It’s a tough decision for any author to stop writing a book.
You started your writing project with a lot of enthusiasm. But now it’s becoming a grind.
Every writer has a file of unfinished, abandoned, or forgotten manuscripts. So don’t think you are alone when you start having doubts about your book.
As in any walk of life, you don’t always succeed. You win a few, and you lose a few.
Ten reasons to stop writing a book
It’s the last thing you want to do.
But knowing when to quit writing a book is a decision all authors make from time to time.
Writing a book is an enormous undertaking that can take months or even years.
It can be a rewarding experience, but it’s not uncommon to feel stuck or unsure if you should continue.
You might be a new author working on your first book or a seasoned writer struggling with a challenging project.
But knowing when to give up is always a tough decision.
There can be lots of reasons.
However, here are ten that might help you clarify your thinking about your book project.
If you suffer from only one or two, keep trying.
But if more than a few of these reasons apply to you, it might be time to stop and reevaluate.
1. Writing your book is hard and not a pleasure
Your first 10,000 words might have come easy. But then, for some reason, the words become harder and harder to find.
What started as an absolute pleasure is now becoming a chore.
If you reach the stage where you don’t look forward to your writing sessions, it’s time to rethink.
When you enjoy writing a book, the words will flow easily. But when you have to force yourself, the words become tough to find.
2. You’re not thinking about your book 24/7
When you’re on a winner, new ideas come thick and fast. So many that you can’t write fast enough.
But when you get to the stage that you’re not thinking about your book all day, every day, something is going wrong.
It’s a big problem when you have to push yourself for new ideas or feel like you have writer’s block.
Yes, you can take a break from your book, which can help. But if it doesn’t, perhaps you need to reconsider your options.
3. You don’t get excited anymore
You were excited about your story, but now you are becoming bored with it.
If you can’t find excitement in writing your story, it’s a good sign that it might be time to stop writing your book.
When there is no enjoyment or excitement for you, there will undoubtedly be little for a reader as well.
4. You don’t love your characters
If you don’t have your characters living in your head, it is very hard to write.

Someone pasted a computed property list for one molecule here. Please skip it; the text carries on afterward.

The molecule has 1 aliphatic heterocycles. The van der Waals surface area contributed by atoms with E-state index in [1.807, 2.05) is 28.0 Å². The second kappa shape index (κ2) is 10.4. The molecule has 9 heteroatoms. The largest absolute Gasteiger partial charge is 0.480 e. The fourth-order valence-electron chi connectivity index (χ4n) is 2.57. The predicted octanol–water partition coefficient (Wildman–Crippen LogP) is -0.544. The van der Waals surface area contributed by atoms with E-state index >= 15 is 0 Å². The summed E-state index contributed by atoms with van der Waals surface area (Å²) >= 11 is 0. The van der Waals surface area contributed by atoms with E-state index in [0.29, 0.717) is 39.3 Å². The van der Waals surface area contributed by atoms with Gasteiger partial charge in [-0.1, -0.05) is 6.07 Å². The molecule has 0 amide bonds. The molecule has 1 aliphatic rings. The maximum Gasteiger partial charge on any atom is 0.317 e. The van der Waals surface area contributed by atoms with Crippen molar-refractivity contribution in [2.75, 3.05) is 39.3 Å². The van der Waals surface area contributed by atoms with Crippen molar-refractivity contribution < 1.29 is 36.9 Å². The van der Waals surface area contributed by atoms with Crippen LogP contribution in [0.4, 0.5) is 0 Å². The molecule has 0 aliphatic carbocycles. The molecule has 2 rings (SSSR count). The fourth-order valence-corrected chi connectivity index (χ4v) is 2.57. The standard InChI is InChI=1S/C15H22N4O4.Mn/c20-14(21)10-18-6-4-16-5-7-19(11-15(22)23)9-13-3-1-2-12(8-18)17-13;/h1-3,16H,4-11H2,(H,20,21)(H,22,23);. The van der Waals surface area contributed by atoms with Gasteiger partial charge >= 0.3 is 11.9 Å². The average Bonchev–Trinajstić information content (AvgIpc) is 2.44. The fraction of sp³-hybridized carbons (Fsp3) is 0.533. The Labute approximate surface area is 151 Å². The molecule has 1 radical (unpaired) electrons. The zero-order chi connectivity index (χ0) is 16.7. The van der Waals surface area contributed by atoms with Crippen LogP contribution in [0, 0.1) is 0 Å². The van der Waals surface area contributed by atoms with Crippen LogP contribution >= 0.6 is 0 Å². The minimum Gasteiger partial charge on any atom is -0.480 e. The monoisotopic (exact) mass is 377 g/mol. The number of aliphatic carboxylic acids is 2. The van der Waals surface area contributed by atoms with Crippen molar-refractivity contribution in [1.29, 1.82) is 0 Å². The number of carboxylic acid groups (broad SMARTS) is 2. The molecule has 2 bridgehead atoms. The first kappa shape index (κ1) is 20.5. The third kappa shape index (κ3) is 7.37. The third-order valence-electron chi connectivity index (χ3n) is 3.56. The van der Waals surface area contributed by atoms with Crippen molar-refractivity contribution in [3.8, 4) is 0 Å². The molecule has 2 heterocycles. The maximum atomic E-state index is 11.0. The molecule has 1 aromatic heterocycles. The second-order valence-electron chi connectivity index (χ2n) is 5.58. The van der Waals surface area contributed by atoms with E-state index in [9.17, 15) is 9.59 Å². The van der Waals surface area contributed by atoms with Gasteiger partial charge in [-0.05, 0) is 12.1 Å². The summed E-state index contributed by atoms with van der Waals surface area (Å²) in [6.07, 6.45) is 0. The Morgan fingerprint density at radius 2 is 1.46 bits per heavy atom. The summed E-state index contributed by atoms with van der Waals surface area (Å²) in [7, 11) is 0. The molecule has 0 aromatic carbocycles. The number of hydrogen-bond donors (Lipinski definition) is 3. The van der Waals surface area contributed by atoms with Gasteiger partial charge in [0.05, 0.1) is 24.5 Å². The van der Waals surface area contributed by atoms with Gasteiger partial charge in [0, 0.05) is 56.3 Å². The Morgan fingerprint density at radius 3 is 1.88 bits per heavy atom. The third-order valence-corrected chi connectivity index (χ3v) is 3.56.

You probably have character profiles for each one, but are they realistic? You have to know them, love them, feel for them, and work with them.
If you don’t, there’s a danger that they will be weak and fail to drive your story.
5. You’ve run out of ideas
You probably had plenty of notes, a plan, or even a detailed snowflake outline when you began your story.
But now, you feel you can’t find ways to fill in the details and develop your plot.
You can try changing your plan, but you will have a lot of rewriting to do.
You always need new ideas to keep you writing. But when they stop coming, there’s nothing more to write.
6. You are only writing toward your word count
You planned for your novel or nonfiction book to be 80-90,000 words.
You’re looking at your word count now, and it’s only 45,000. Yet, the story might be more or less finished.
If your only motivation is to write another 45,000 words, it’s unlikely to make for good reading.
7. The plot doesn’t make sense
You might need the help of an editor or beta reader to guide you with this.
It’s sometimes difficult for you to decide when you are writing. But try to stand back and read your draft to see if things make sense.
Yes, it might be fiction, but your plot still needs to be logical and realistic.
8. You edit more than you write
When your writing sessions become hours of editing, correcting, and rewriting, you are not making any progress.
No amount of fiddling will help you finish your first draft.
It’s a good sign that you have run out of ideas and that your story is leading nowhere.
9. You don’t want to waste 25,000 words
It took you three months to write the first few chapters, and you don’t want to let all that effort go to waste.
Yes, it’s tough to ditch all those words.
But if there is no end in sight, and you have been procrastinating for ages, it’s a sign that it might be time to stop writing a book.
10. You’re not a quitter
If you think that your manuscript is leading nowhere or is becoming laborious to write, deciding to stop is not being a quitter.
It’s much better to devote your energy and writing talent to a new, more exciting project.
Deciding to quit writing a book is a decision all authors occasionally make, and it is not a failing.
It’s a sign of being decisive and developing your writing knowledge and skills.
Making the decision to stop writing a book is not a defeat.
My hard drive is full of half-written books, new story notes, and other abandoned writing projects.
But they can be useful at some later stage when your head is clear. I’ve resurrected a few over the years, so there is hope for certain projects.
The essential element in deciding whether to continue or stop is how much time you are wasting.
In my experience, my better books were easy to write, and I was always anxious to get to my keyboard and couldn’t write fast enough.
One book I wrote required an enormous amount of research, so it took much longer to write. But I enjoyed all the time I spent researching and discovering.
Writing is a wonderful craft, and it should be an enjoyable experience.
But if you lose the enjoyment for one story or project, it’s not the end of the world.
It just means that it might be a sign that you need to move on to something new and more exciting.
Related reading: Fail Again, Fail Better? Does It Mean You Will Fail Worse?